• 50 years ago this weekend Apollo 8 was on its way to the Moon. Jean Guillou’s album of organ improvisations took the mission as its inspiration although his turbulent music seems more suited to the near-disaster of Apollo 13 than the weightless drift of space travel. The album has been out-of-print for decades but may be heard in full here and here. Related: the Discogs listing for the Philips’ Prospective 21e Siècle series of avant-garde music. Most of the other albums in this series remain unreissued, and are now very collectible, not least because of their metallic “Heliophore” sleeves.

• Christmas cheer be damned: the spook season extends from Halloween to the end of the year. At These Unquiet Things, Sarah Chavez offers a list of favourite seasonal vampires, witches and ghosts. For those who prefer something televisual that isn’t more MR James, The Lorelei (1990) is a feature-length supernatural drama written by Nick Dunning. And speaking of the unavoidable James, Sarah K Marr presents an annotated analysis of A Warning to the Curious embellished with her excellent photos of the area of the Norfolk coast where the story is set.

• At Bandcamp: Voltaic Liturgies: “A symbiosis of flesh, machinery and umbral cosmic mysticism” by Primitive Knot and The Wyrding Module; and In The Sunshine We Rode The Horses by Rowan : Morrison (Rowan Amber Mill with Angeline Morrison): “The album explores themes of our beautiful natural surroundings, and how the pursuit of profit guides us to learn ‘the cost of everything and the value of nothing’, paving the way for the scarring of the landscape with fracking, HS2, retail parks, and so on…”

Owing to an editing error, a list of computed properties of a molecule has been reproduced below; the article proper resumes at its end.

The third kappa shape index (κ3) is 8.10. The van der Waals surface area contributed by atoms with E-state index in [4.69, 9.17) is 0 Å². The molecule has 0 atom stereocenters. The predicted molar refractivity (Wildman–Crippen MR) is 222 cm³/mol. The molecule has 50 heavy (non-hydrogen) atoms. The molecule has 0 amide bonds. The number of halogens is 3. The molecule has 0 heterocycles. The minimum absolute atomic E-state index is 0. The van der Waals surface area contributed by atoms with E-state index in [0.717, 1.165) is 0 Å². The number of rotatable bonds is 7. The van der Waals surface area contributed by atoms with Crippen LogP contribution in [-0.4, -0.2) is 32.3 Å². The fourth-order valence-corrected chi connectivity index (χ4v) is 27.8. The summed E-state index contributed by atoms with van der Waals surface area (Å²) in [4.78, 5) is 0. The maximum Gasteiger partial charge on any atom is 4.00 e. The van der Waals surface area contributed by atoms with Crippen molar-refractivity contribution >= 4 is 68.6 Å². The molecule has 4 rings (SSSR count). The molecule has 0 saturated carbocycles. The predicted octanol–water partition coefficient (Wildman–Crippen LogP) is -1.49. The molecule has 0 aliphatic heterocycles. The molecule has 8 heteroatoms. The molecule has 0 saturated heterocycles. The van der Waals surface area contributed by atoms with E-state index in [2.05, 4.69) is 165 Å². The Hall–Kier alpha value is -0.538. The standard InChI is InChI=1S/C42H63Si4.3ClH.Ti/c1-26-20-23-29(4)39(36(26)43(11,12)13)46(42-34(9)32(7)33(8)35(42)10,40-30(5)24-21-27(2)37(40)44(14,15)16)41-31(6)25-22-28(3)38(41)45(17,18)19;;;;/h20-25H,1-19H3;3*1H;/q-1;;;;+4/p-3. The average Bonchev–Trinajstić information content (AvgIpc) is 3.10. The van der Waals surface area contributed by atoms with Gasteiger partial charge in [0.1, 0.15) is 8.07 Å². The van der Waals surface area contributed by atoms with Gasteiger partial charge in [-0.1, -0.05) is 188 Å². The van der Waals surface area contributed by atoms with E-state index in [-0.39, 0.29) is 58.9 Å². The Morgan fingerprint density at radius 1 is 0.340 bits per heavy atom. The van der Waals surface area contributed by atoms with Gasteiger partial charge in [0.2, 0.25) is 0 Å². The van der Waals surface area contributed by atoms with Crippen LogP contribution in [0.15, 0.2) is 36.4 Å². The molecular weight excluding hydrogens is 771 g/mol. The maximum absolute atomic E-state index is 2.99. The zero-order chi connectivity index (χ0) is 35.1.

• “Influential Manga Artist Gengoroh Tagame on Upending Traditional Japanese Culture”. Tagame is also a prolific gay porn illustrator, a part of his career the headline avoids although it is acknowledged in Anne Ishii’s interview.

• Mixes of the week: Dream Perception Mix by Moon Wiring Club, Strange Great Snow: A Conjuror’s Hexmas by Seraphic Manta, December’s Reverie by Cafekaput, and Secret Thirteen Mix 275 by CoH.

• On the Scary Thoughts podcast: Erik Davis on philosophical pessimism, cosmic horror, police procedurals, serial killers, gnostic notions, and Louisiana as featured in the first season of True Detective.

• Manuscripts, letters and other documents by HP Lovecraft are now digitised and available for browsing at Brown University Library.

• William Hope Hodgson—The Essex-born Master of Horror: a biographical essay by Peter Berresford Ellis.

• The best ambient releases of 2018 according to FACT.

• At Dennis Cooper’s: Donald Sutherland Day.

Sandspiel

Rocket USA (1977) by Suicide | Ticket To The Moon (1981) by Electric Light Orchestra | From Ape to Apollo (1994) Thomas Fehlmann

Weekend links 353

tuke.jpg

The Critics (1927) by Henry Scott Tuke.

• Geeta Dayal talks to ambient musician Midori Takada about Through The Looking-Glass (1983), an album being reissued this month by Palto Flats/We Release Whatever The Fuck We Want Records.

Jacob Brogan reviews The Abominable Mr. Seabrook by Joe Ollmann, a graphic biography of writer, occultist, explorer and determined cannibal, William Seabrook.

• More from the usual suspects (on these pages at least): Jonathan Meades on his new cookbook and a recent bout of heart surgery; and Iain Sinclair on The Last London.